The waning of Moore's Law has shifted the focus of the tech industry towards alternative methods for continued performance gains. While optimizing compilers are a standard tool to help increase program efficiency, programmers continue to shoulder much responsibility in crafting and refactoring code with better performance characteristics. In this paper, we investigate the ability of large language models (LLMs) to suggest functionally correct, performance improving code edits. We hypothesize that language models can suggest such edits in ways that would be impractical for static analysis alone. We investigate these questions by curating a large-scale dataset of Performance-Improving Edits, PIE. PIE contains trajectories of programs, where a programmer begins with an initial, slower version and iteratively makes changes to improve the program's performance. We use PIE to evaluate and improve the capacity of large language models. Specifically, use examples from PIE to fine-tune multiple variants of CODEGEN, a billion-scale Transformer-decoder model. Additionally, we use examples from PIE to prompt OpenAI's CODEX using a few-shot prompting. By leveraging PIE, we find that both CODEX and CODEGEN can generate performance-improving edits, with speedups of more than 2.5x for over 25% of the programs, for C++ and Python, even after the C++ programs were compiled using the O3 optimization level. Crucially, we show that PIE allows CODEGEN, an open-sourced and 10x smaller model than CODEX, to match the performance of CODEX on this challenging task. Overall, this work opens new doors for creating systems and methods that can help programmers write efficient code.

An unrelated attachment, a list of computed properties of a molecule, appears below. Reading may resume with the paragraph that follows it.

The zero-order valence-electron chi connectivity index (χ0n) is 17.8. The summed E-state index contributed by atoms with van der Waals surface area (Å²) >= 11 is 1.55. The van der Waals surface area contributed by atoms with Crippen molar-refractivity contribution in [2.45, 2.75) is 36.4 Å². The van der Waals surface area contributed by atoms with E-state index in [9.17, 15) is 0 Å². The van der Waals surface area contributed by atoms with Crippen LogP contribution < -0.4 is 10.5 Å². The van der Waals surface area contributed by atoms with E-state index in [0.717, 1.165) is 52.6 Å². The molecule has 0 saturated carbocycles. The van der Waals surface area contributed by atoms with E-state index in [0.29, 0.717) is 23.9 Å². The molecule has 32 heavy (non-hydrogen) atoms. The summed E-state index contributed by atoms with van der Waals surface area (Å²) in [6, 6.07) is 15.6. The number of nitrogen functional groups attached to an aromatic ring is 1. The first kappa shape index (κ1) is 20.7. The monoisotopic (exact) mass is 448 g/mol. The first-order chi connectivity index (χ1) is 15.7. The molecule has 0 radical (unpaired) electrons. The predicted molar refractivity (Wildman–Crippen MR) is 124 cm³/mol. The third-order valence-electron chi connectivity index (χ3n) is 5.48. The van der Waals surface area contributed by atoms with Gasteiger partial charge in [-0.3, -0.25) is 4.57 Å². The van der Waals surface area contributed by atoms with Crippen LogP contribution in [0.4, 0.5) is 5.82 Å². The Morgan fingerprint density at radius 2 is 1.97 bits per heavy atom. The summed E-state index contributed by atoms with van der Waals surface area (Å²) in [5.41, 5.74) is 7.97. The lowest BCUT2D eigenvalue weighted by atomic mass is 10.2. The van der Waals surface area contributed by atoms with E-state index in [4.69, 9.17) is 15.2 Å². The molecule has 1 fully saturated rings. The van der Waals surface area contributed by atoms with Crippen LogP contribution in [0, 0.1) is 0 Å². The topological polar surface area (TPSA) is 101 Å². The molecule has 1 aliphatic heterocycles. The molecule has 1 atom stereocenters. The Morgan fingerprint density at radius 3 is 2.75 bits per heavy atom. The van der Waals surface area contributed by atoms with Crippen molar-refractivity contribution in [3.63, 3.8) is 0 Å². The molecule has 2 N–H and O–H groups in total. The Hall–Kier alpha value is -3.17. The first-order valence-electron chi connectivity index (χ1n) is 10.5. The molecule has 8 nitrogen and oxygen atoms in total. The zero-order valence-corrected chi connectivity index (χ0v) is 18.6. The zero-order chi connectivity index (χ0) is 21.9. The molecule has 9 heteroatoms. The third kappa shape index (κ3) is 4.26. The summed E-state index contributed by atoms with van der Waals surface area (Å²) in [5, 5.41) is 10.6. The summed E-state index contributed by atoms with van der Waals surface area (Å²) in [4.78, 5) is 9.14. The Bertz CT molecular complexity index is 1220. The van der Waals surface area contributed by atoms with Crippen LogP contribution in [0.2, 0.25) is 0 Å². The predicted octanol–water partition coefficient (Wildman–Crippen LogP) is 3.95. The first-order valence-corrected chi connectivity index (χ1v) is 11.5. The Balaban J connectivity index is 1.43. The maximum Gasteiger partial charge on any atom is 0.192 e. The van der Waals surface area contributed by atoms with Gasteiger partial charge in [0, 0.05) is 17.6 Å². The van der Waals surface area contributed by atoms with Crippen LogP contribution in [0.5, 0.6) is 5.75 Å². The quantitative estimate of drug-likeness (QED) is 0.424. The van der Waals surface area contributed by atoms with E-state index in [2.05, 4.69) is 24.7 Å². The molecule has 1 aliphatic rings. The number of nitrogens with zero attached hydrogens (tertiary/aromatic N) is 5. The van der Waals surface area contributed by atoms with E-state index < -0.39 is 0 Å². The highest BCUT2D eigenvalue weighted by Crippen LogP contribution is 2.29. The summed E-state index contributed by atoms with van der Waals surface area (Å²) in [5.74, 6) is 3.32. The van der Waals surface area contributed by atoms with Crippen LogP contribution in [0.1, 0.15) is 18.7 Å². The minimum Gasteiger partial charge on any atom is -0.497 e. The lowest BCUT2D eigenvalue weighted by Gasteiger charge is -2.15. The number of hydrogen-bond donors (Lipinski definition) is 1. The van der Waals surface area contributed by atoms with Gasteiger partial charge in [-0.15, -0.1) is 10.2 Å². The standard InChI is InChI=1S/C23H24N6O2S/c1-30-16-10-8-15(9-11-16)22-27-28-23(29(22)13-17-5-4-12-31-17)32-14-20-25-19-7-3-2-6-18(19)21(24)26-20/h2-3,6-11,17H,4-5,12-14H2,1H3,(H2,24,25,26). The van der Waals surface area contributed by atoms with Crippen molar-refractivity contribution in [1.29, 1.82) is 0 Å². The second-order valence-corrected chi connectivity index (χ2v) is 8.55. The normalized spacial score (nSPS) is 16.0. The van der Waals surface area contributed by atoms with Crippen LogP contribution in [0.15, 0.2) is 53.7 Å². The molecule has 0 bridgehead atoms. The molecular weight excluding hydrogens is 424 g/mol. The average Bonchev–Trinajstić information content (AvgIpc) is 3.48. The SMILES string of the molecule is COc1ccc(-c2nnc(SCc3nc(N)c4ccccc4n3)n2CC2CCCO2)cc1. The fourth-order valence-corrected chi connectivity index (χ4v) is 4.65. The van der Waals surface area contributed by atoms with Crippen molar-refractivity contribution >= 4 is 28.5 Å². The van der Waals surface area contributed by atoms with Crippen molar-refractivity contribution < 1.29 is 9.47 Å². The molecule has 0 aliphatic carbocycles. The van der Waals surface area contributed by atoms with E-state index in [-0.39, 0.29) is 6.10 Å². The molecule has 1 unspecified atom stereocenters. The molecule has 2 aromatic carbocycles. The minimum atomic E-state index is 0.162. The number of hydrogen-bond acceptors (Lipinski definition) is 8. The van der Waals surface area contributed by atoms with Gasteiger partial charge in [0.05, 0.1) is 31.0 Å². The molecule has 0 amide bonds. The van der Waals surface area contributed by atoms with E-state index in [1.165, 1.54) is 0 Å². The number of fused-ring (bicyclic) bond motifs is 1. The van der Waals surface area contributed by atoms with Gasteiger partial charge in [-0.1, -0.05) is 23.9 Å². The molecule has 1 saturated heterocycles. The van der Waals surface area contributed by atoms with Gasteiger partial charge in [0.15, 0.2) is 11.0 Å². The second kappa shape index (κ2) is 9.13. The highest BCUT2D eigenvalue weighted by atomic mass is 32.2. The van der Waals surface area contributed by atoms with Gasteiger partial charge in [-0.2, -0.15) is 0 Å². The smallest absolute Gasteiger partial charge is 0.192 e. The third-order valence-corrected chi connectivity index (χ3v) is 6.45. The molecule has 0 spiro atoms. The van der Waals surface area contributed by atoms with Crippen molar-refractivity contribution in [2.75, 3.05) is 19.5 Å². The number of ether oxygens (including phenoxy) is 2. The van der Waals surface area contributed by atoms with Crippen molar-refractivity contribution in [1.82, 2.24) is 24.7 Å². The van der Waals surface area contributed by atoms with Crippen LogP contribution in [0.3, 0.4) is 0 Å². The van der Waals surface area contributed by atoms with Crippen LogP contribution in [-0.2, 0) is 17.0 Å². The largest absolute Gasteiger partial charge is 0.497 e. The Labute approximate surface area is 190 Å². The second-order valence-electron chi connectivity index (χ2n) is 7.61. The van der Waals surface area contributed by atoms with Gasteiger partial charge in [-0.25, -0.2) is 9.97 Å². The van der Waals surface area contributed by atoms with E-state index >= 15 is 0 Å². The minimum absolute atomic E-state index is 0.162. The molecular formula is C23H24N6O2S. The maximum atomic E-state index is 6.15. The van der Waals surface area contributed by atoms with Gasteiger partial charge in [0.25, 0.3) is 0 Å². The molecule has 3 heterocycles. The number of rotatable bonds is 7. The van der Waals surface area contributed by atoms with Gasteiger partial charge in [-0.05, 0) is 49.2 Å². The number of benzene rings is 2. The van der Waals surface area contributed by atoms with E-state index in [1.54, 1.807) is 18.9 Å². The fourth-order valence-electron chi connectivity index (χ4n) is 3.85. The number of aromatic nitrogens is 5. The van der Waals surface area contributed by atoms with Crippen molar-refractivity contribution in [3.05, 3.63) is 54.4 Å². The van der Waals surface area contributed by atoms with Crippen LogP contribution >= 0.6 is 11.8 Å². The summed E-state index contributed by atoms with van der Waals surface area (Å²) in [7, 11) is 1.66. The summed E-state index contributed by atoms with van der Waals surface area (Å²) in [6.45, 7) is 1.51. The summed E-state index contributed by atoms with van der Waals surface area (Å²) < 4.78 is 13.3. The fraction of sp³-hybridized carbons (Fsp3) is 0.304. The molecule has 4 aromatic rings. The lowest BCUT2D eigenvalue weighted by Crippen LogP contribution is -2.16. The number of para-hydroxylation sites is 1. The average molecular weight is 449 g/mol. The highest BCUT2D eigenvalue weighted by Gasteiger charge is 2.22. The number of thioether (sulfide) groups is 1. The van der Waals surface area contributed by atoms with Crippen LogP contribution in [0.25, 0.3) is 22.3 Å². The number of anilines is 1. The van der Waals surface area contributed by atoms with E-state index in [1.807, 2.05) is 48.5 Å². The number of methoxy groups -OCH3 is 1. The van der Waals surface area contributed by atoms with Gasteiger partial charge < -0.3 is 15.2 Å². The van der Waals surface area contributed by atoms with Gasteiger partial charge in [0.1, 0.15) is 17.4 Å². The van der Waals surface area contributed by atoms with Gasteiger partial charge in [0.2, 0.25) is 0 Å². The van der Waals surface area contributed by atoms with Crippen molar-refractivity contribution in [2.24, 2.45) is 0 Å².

Improvements in the performance of computing systems, driven by Moore's Law, have transformed society. As such hardware-driven gains slow down, it becomes even more important for software developers to focus on performance and efficiency during development. While several studies have demonstrated the potential from such improved code efficiency (e.g., 2x better generational improvements compared to hardware), unlocking these gains in practice has been challenging. Reasoning about algorithmic complexity and the interaction of coding patterns on hardware can be challenging for the average programmer, especially when combined with pragmatic constraints around development velocity and multi-person development. This paper seeks to address this problem. We analyze a large competitive programming dataset from the Google Code Jam competition and find that efficient code is indeed rare, with a 2x runtime difference between the median and the 90th percentile of solutions. We propose using machine learning to automatically provide prescriptive feedback in the form of hints, to guide programmers towards writing high-performance code. To automatically learn these hints from the dataset, we propose a novel discrete variational auto-encoder, where each discrete latent variable represents a different learned category of code-edit that increases performance. We show that this method represents the multi-modal space of code efficiency edits better than a sequence-to-sequence baseline and generates a distribution of more efficient solutions.